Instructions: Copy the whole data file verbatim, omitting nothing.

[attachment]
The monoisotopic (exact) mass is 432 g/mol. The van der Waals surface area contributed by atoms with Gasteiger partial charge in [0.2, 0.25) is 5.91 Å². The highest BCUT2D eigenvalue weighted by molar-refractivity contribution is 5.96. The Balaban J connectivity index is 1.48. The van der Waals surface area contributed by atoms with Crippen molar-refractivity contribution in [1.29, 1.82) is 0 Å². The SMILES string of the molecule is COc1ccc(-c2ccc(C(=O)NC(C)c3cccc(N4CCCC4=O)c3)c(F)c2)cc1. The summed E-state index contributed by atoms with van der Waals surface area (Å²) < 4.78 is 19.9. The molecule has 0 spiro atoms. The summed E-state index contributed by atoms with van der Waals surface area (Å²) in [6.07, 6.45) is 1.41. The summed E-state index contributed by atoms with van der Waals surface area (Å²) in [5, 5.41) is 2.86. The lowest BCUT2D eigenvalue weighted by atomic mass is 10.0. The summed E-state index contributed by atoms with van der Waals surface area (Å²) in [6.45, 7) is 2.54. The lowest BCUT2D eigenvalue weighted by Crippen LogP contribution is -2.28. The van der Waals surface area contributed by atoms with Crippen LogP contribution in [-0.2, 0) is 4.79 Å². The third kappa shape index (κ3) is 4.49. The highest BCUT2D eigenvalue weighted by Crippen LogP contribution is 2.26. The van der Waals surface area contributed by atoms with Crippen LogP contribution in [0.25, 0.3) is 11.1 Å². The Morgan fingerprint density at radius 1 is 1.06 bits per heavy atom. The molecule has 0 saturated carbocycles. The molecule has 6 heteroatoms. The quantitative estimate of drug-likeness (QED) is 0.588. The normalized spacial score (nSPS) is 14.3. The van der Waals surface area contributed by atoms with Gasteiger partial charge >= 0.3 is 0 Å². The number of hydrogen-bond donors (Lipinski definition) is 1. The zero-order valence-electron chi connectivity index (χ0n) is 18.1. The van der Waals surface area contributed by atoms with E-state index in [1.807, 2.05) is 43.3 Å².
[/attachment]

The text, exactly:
The monoisotopic (exact) mass is 432 g/mol. The van der Waals surface area contributed by atoms with Gasteiger partial charge in [0.2, 0.25) is 5.91 Å². The highest BCUT2D eigenvalue weighted by molar-refractivity contribution is 5.96. The Balaban J connectivity index is 1.48. The van der Waals surface area contributed by atoms with Crippen molar-refractivity contribution in [1.29, 1.82) is 0 Å². The SMILES string of the molecule is COc1ccc(-c2ccc(C(=O)NC(C)c3cccc(N4CCCC4=O)c3)c(F)c2)cc1. The summed E-state index contributed by atoms with van der Waals surface area (Å²) < 4.78 is 19.9. The molecule has 0 spiro atoms. The summed E-state index contributed by atoms with van der Waals surface area (Å²) in [6.07, 6.45) is 1.41. The summed E-state index contributed by atoms with van der Waals surface area (Å²) in [5, 5.41) is 2.86. The lowest BCUT2D eigenvalue weighted by atomic mass is 10.0. The summed E-state index contributed by atoms with van der Waals surface area (Å²) in [6.45, 7) is 2.54. The lowest BCUT2D eigenvalue weighted by Crippen LogP contribution is -2.28. The van der Waals surface area contributed by atoms with Crippen LogP contribution in [-0.2, 0) is 4.79 Å². The third kappa shape index (κ3) is 4.49. The highest BCUT2D eigenvalue weighted by Crippen LogP contribution is 2.26. The van der Waals surface area contributed by atoms with Crippen LogP contribution in [0.25, 0.3) is 11.1 Å². The Morgan fingerprint density at radius 1 is 1.06 bits per heavy atom. The molecule has 0 saturated carbocycles. The molecule has 6 heteroatoms. The quantitative estimate of drug-likeness (QED) is 0.588. The normalized spacial score (nSPS) is 14.3. The van der Waals surface area contributed by atoms with Gasteiger partial charge >= 0.3 is 0 Å². The number of hydrogen-bond donors (Lipinski definition) is 1. The zero-order valence-electron chi connectivity index (χ0n) is 18.1. The van der Waals surface area contributed by atoms with E-state index in [1.807, 2.05) is 43.3 Å².